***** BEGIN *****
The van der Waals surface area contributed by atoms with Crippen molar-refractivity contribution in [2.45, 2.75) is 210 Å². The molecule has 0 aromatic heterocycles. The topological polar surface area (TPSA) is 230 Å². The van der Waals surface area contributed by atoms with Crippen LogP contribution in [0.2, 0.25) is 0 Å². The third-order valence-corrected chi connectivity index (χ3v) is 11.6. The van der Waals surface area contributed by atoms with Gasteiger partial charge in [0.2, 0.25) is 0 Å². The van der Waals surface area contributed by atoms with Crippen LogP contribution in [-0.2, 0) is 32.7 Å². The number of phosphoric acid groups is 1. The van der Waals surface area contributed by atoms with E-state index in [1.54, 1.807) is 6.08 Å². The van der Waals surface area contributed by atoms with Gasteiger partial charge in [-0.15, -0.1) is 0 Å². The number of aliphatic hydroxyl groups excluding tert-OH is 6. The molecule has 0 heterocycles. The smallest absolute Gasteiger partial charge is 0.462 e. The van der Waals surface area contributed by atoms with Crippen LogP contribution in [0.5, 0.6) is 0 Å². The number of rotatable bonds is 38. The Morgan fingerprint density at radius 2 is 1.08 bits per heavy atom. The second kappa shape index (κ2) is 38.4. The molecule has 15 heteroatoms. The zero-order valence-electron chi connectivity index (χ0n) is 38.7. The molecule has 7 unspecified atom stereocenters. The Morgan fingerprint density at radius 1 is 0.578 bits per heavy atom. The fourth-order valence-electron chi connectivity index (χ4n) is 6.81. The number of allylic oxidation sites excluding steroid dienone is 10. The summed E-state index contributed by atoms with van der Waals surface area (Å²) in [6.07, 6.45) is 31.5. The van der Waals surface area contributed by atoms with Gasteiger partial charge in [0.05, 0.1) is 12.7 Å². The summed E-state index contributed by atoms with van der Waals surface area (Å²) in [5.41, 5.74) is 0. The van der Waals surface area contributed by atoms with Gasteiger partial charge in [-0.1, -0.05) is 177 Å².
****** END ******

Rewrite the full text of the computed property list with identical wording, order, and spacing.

The van der Waals surface area contributed by atoms with Crippen molar-refractivity contribution in [2.45, 2.75) is 210 Å². The molecule has 0 aromatic heterocycles. The topological polar surface area (TPSA) is 230 Å². The van der Waals surface area contributed by atoms with Crippen LogP contribution in [0.2, 0.25) is 0 Å². The third-order valence-corrected chi connectivity index (χ3v) is 11.6. The van der Waals surface area contributed by atoms with Gasteiger partial charge in [0.2, 0.25) is 0 Å². The van der Waals surface area contributed by atoms with Crippen LogP contribution in [-0.2, 0) is 32.7 Å². The number of phosphoric acid groups is 1. The van der Waals surface area contributed by atoms with E-state index in [1.54, 1.807) is 6.08 Å². The van der Waals surface area contributed by atoms with Gasteiger partial charge in [-0.15, -0.1) is 0 Å². The number of aliphatic hydroxyl groups excluding tert-OH is 6. The molecule has 0 heterocycles. The smallest absolute Gasteiger partial charge is 0.462 e. The van der Waals surface area contributed by atoms with Crippen LogP contribution in [0.5, 0.6) is 0 Å². The number of rotatable bonds is 38. The Morgan fingerprint density at radius 2 is 1.08 bits per heavy atom. The second kappa shape index (κ2) is 38.4. The molecule has 15 heteroatoms. The zero-order valence-electron chi connectivity index (χ0n) is 38.7. The molecule has 7 unspecified atom stereocenters. The Morgan fingerprint density at radius 1 is 0.578 bits per heavy atom. The fourth-order valence-electron chi connectivity index (χ4n) is 6.81. The number of allylic oxidation sites excluding steroid dienone is 10. The summed E-state index contributed by atoms with van der Waals surface area (Å²) in [6.07, 6.45) is 31.5. The van der Waals surface area contributed by atoms with Gasteiger partial charge in [0.05, 0.1) is 12.7 Å². The summed E-state index contributed by atoms with van der Waals surface area (Å²) in [5.41, 5.74) is 0. The van der Waals surface area contributed by atoms with Gasteiger partial charge in [-0.1, -0.05) is 177 Å².